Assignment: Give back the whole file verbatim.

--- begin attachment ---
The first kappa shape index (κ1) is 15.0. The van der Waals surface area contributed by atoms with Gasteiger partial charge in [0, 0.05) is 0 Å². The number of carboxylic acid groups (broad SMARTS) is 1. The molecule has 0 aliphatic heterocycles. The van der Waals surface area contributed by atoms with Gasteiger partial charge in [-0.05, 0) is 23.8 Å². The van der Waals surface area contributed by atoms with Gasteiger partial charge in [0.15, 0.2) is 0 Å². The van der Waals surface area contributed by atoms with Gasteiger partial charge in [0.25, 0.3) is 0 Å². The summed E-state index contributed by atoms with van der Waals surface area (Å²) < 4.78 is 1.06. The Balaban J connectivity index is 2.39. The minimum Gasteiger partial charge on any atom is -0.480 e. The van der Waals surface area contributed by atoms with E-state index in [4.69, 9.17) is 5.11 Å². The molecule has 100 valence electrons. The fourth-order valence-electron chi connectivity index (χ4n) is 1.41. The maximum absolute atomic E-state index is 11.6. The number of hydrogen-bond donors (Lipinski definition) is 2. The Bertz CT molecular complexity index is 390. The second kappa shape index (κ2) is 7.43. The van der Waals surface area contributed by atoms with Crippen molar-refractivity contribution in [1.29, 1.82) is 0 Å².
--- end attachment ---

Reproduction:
The first kappa shape index (κ1) is 15.0. The van der Waals surface area contributed by atoms with Gasteiger partial charge in [0, 0.05) is 0 Å². The number of carboxylic acid groups (broad SMARTS) is 1. The molecule has 0 aliphatic heterocycles. The van der Waals surface area contributed by atoms with Gasteiger partial charge in [-0.05, 0) is 23.8 Å². The van der Waals surface area contributed by atoms with Gasteiger partial charge in [0.15, 0.2) is 0 Å². The van der Waals surface area contributed by atoms with Gasteiger partial charge in [0.25, 0.3) is 0 Å². The summed E-state index contributed by atoms with van der Waals surface area (Å²) < 4.78 is 1.06. The Balaban J connectivity index is 2.39. The minimum Gasteiger partial charge on any atom is -0.480 e. The van der Waals surface area contributed by atoms with E-state index in [4.69, 9.17) is 5.11 Å². The molecule has 100 valence electrons. The fourth-order valence-electron chi connectivity index (χ4n) is 1.41. The maximum absolute atomic E-state index is 11.6. The number of hydrogen-bond donors (Lipinski definition) is 2. The Bertz CT molecular complexity index is 390. The second kappa shape index (κ2) is 7.43. The van der Waals surface area contributed by atoms with Crippen molar-refractivity contribution in [1.29, 1.82) is 0 Å².